Despite the electoral setbacks, populism is down but not out, still growing in strength and influence.
Banker, economic adviser and now youngest French president
PARIS (AP) — Emmanuel Macron has been a star student, a champion of France’s tech startup movement, an investment banker and economy minister.
But the man who will become France’s youngest president has never held elected office. After a campaign based on promises to revive the country through pro-business and pro-European policies, the 39-year-old centrist independent defeated far-right nationalist Marine Le Pen and her protectionist, anti-immigration party.
In his victory speech, Macron vowed to “rebuild the relationship between Europe and the peoples that make it.” He pledged to open a new page for France based on hope and “restored confidence.”
It won’t be his first experience in the challenge of reforming France.
He quit his job as a banker at Rothschild to become Socialist President Francois Hollande’s economic adviser, working for two years by Hollande’s side at the presidential palace.
Texas governor signs ban on so-called ‘sanctuary cities’
AUSTIN, Texas (AP) — Texas Gov. Greg Abbott on Sunday night signed what he calls a ban on so-called “sanctuary cities” that allows police to ask about a person’s immigration status and threatens sheriffs with jail if they don’t cooperate with federal authorities. He did so over intense opposition from immigrant-rights groups and Democrats, who say the law echoes Arizona’s immigration crackdown in 2010 that prompted national controversy and lawsuits.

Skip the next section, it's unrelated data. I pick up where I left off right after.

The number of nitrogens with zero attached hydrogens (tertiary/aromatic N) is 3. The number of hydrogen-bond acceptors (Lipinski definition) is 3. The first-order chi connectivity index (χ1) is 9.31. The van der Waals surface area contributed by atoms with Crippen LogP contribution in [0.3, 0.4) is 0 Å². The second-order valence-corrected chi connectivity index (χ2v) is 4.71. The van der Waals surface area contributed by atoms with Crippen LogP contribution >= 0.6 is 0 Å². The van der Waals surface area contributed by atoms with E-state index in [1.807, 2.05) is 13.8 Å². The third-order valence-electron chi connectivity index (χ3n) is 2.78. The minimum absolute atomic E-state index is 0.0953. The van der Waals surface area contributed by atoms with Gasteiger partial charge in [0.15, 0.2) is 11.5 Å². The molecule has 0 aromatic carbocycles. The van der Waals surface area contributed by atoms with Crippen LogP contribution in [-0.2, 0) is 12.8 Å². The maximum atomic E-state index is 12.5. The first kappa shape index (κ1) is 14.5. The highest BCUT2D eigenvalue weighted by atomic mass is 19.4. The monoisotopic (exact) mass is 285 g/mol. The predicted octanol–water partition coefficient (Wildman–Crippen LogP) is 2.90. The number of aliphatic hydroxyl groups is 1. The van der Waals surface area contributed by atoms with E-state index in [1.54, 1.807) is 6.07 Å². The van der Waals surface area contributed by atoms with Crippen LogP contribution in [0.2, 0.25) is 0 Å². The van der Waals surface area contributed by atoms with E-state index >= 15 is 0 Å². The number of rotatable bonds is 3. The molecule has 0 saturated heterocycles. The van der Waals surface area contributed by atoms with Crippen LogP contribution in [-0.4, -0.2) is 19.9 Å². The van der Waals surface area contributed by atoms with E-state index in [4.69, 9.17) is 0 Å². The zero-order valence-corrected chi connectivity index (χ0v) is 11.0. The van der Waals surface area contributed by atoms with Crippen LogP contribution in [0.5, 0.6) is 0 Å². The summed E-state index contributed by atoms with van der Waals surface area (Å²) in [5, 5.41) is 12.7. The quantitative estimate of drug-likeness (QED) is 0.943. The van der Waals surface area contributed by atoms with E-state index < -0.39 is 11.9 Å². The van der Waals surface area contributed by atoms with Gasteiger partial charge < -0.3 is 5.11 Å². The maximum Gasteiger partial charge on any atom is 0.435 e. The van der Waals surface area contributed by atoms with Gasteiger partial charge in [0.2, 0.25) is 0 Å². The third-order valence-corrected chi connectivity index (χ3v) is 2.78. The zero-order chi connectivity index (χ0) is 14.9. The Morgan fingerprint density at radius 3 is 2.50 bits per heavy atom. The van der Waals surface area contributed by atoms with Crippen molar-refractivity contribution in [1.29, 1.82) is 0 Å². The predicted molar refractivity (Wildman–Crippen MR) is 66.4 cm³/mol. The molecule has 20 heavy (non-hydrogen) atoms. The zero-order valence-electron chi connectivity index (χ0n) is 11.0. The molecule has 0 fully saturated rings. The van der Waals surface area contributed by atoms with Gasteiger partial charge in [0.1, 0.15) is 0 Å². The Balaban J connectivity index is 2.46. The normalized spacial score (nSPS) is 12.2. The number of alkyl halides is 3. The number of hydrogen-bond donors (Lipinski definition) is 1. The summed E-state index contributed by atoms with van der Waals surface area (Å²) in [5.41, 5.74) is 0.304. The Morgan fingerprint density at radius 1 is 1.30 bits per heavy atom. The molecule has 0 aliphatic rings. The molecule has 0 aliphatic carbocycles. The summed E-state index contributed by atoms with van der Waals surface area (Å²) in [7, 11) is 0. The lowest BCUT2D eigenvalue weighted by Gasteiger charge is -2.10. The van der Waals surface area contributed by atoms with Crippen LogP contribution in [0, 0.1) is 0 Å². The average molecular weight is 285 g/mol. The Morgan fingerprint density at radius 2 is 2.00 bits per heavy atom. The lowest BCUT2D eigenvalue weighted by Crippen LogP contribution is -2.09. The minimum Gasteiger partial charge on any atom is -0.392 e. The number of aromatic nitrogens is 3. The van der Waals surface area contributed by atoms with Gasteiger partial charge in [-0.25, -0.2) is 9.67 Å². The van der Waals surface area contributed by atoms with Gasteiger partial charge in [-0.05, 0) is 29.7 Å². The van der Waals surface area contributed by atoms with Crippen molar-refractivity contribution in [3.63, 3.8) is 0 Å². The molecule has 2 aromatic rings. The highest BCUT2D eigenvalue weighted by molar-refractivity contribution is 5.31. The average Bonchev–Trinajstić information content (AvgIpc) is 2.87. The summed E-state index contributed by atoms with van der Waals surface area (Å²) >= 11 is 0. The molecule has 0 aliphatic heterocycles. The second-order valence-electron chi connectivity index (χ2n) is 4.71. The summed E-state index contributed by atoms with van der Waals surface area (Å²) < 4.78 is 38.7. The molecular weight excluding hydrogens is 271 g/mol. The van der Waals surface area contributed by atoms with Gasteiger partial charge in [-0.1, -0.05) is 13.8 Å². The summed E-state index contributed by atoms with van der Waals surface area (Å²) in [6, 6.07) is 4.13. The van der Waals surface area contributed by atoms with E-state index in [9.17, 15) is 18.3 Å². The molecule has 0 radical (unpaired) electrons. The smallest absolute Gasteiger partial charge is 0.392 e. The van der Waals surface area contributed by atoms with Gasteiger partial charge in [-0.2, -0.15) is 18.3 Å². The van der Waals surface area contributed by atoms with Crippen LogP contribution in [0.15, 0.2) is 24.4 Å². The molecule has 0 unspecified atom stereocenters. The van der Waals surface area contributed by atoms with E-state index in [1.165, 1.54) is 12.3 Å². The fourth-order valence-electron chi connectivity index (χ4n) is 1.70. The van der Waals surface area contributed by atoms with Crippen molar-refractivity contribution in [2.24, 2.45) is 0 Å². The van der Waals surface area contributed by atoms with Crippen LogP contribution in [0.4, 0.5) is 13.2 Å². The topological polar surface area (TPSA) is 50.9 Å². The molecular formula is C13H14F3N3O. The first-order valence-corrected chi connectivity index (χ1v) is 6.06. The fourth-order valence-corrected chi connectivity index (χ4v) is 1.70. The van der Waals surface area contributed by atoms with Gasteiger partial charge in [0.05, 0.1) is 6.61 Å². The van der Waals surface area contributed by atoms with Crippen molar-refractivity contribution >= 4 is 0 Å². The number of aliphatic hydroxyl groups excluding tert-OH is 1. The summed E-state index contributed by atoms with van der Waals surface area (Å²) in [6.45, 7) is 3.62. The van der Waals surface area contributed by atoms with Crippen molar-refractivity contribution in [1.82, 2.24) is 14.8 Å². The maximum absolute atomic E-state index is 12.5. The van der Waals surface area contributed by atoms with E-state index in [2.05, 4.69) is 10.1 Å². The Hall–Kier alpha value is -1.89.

Abbott, a Republican in his first term, took the unusual step of signing the bill on Facebook with no public notice in advance. He said Texas residents expect lawmakers to “keep us safe” and said similar laws have already been tested in federal court, where opponents have said the bill likely will be immediately challenged.
“Let’s face it, the reason why so many people come to America is because we are a nation of laws and Texas is doing its part to keep it that way,” Abbott said. His spokesman, John Wittman, later said they chose to sign the bill on a Facebook livestream because that’s “where most people are getting their news nowadays.”
The bill cleared a final hurdle this week in the Republican-controlled Legislature over objections from Democrats and immigrant rights supporters who’ve packed the Texas Capitol. They call it a “show-me-your-papers” measure that will be used to discriminate against Latinos.